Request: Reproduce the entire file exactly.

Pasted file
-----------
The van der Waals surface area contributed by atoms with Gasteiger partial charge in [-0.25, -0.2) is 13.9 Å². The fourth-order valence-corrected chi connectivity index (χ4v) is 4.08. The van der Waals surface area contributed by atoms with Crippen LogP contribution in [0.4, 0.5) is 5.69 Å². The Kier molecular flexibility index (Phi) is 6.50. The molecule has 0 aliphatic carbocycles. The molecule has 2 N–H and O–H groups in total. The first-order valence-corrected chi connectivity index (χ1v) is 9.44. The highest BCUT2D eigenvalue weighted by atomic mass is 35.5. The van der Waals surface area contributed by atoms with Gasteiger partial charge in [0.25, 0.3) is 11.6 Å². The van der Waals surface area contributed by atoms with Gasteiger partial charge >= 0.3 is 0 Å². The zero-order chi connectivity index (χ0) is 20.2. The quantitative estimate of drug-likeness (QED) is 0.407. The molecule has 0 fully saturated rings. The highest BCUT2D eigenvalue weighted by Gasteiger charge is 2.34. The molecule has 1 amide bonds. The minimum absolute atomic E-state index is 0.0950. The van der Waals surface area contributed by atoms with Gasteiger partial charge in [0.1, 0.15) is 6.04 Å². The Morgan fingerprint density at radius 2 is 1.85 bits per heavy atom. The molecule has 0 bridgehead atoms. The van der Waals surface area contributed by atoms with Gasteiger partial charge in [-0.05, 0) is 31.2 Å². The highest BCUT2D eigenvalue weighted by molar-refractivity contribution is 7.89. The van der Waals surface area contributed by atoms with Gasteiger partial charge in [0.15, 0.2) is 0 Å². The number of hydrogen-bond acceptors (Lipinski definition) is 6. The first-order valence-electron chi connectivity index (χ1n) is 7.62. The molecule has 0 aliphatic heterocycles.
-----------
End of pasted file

The van der Waals surface area contributed by atoms with Gasteiger partial charge in [-0.25, -0.2) is 13.9 Å². The fourth-order valence-corrected chi connectivity index (χ4v) is 4.08. The van der Waals surface area contributed by atoms with Crippen LogP contribution in [0.4, 0.5) is 5.69 Å². The Kier molecular flexibility index (Phi) is 6.50. The molecule has 0 aliphatic carbocycles. The molecule has 2 N–H and O–H groups in total. The first-order valence-corrected chi connectivity index (χ1v) is 9.44. The highest BCUT2D eigenvalue weighted by atomic mass is 35.5. The van der Waals surface area contributed by atoms with Gasteiger partial charge in [0.25, 0.3) is 11.6 Å². The van der Waals surface area contributed by atoms with Gasteiger partial charge >= 0.3 is 0 Å². The zero-order chi connectivity index (χ0) is 20.2. The quantitative estimate of drug-likeness (QED) is 0.407. The molecule has 0 fully saturated rings. The highest BCUT2D eigenvalue weighted by Gasteiger charge is 2.34. The molecule has 1 amide bonds. The minimum absolute atomic E-state index is 0.0950. The van der Waals surface area contributed by atoms with Gasteiger partial charge in [0.1, 0.15) is 6.04 Å². The Morgan fingerprint density at radius 2 is 1.85 bits per heavy atom. The molecule has 0 bridgehead atoms. The van der Waals surface area contributed by atoms with Gasteiger partial charge in [-0.05, 0) is 31.2 Å². The highest BCUT2D eigenvalue weighted by molar-refractivity contribution is 7.89. The van der Waals surface area contributed by atoms with Gasteiger partial charge in [0.15, 0.2) is 0 Å². The number of hydrogen-bond acceptors (Lipinski definition) is 6. The first-order valence-electron chi connectivity index (χ1n) is 7.62. The molecule has 0 aliphatic heterocycles.